Immunotherapy: Promising Results for Mesothelioma Treatment
Malignant pleural mesothelioma is an aggressive and rare cancer only caused by exposure to asbestos. For many years, treatment options for this disease have typically been limited to surgery, radiation therapy, and chemotherapy, and the prognosis is generally poor. Immunotherapy has been used more frequently to treat mesothelioma over the last three years.
A recent clinical trial called CheckMate 743 demonstrated encouraging results for immunotherapy treatment versus traditional chemotherapy for patients with advanced malignant pleural mesothelioma (MPM). These findings suggest immunotherapy is more effective for many mesothelioma patients and their healthcare providers.
Details and Outcomes
The study followed 605 patients with MPM who had not previously received treatment for the disease and randomly assigned them to two groups: one receiving the immunotherapy treatment (nivolumab – sold under the brand name Opdivo – combined with ipilimumab – sold under the brand name Yervoy) and the other group receiving chemotherapy. The median period of the immunotherapy treatment was 5.6 months and 3.5 months for chemotherapy, with the researchers following up with patients for a minimum of three years.
Across the board, patients in the immunotherapy treatment group showed statistically significant improved outcomes compared to those in the chemotherapy group.
- The overall survival rate after three years for patients treated with immunotherapy was 23%, compared to 15% in the chemotherapy group.
- The median overall survival time was 18.1 months in the immunotherapy group, compared to 14.1 months in the chemotherapy group.
- In the immunotherapy group, 14% of patients did not experience progression of the disease, compared to 1% in the chemotherapy group.
The study also compared results for patients with epithelial mesothelioma, the most common type of the disease, and those with non-epithelial forms.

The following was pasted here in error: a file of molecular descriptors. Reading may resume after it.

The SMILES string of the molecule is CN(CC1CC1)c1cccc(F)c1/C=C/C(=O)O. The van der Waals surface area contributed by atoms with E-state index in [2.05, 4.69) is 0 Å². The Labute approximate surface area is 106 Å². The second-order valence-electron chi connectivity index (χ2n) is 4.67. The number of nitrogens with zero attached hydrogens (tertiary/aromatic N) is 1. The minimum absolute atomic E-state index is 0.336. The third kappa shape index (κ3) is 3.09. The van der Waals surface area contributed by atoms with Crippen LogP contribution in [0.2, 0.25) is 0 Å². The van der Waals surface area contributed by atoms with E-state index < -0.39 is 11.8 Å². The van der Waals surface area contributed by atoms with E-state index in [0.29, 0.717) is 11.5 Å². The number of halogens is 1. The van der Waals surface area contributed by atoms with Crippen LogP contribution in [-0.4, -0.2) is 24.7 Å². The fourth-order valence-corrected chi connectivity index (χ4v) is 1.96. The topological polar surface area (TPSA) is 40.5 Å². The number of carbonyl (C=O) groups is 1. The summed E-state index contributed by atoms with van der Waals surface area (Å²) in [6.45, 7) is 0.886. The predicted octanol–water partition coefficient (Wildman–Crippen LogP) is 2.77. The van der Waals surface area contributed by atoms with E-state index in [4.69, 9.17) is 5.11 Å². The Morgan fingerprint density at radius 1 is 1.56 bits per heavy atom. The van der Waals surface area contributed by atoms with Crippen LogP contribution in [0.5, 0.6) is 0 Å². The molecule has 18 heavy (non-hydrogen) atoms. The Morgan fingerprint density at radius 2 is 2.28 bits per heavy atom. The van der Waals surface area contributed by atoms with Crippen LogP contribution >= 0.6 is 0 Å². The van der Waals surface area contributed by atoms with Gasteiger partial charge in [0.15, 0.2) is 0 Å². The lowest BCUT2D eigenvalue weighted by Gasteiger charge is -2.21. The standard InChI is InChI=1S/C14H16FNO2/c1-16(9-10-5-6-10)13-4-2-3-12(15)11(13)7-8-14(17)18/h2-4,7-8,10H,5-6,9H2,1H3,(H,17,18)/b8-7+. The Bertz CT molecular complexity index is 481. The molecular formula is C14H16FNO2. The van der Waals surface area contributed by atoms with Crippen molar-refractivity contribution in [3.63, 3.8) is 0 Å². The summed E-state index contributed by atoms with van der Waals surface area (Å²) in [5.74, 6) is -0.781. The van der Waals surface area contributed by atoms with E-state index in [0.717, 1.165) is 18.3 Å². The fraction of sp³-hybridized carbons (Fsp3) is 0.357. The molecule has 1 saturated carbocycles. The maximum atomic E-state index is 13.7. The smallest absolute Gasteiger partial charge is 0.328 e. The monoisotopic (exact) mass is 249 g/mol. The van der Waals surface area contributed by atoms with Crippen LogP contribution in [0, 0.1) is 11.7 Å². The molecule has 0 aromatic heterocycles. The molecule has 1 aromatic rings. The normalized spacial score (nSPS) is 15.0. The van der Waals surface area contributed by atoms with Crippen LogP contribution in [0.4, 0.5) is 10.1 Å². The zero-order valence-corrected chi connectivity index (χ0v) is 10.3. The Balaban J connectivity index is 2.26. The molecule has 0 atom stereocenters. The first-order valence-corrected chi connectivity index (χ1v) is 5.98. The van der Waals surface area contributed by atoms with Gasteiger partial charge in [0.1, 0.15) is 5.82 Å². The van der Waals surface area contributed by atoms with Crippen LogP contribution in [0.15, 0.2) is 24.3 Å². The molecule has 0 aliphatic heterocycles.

- The immunotherapy group showed improved three-year survival rates for both types —24% for epithelial and 22% for non-epithelial.
- In contrast, three-year survival rates for patients in the chemotherapy group were 19% for those with epithelial mesothelioma and 4% with a non-epithelial form. In other words, significantly better results when treating sarcomatoid or biphasic mesothelioma with immunotherapy vs. chemotherapy.
Treatment-related adverse effects from mesothelioma therapies can be unpleasant or even cause patients to stop the therapy. Doctors must weigh the benefits and risks of any treatment options for their patients.
Treatment-related side effects of the immunotherapy treatment were consistent with previous studies. The most common were diarrhea, itchy skin (pruritis), and rash. These caused 23% of the patients to stop part of the treatment and 17% to completely cease the therapy. However, discontinuing the treatment did not negatively impact the long-term survival benefit. Many doctors believe that the side effects for immunotherapy are less than chemotherapy.
Insights in too Potential Gene-Targeted Applications
Although exploring biomarkers to predict treatment outcomes was not a focus of the trial, the researchers identified some interesting implications. Other studies on cancer treatment have identified a genetic signature that shows potential for targeted therapies. In the CheckMate 743 trial, a high score for that signature appeared to suggest improved survival in the immunotherapy group.
In contrast, the expression of a gene known as PD-L1 is a well-established biomarker for predicting response to immunotherapy in certain types of cancer. Although overall survival for patients undergoing immunotherapy in the trial was similar regardless of the gene expression, it was longer for patients in the chemotherapy group with the expression.
While these results are far from definitive, they pave the way for possible future studies and trials on gene-targeted treatments for MPM.
New Hope for Mesothelioma Patients
These findings provide robust evidence supporting the use of immunotherapy in MPM and challenging the traditional chemotherapy approach. Based on these results, nivolumab plus ipilimumab was approved for first-line treatment of unresectable MPM in the United States, the European Union, and other countries.
With improved outcomes and largely manageable side effects, nivolumab plus ipilimumab combination therapy offers an encouraging alternative for MPM patients and represents meaningful progress in the ongoing search for more effective treatments that support a better quality of life.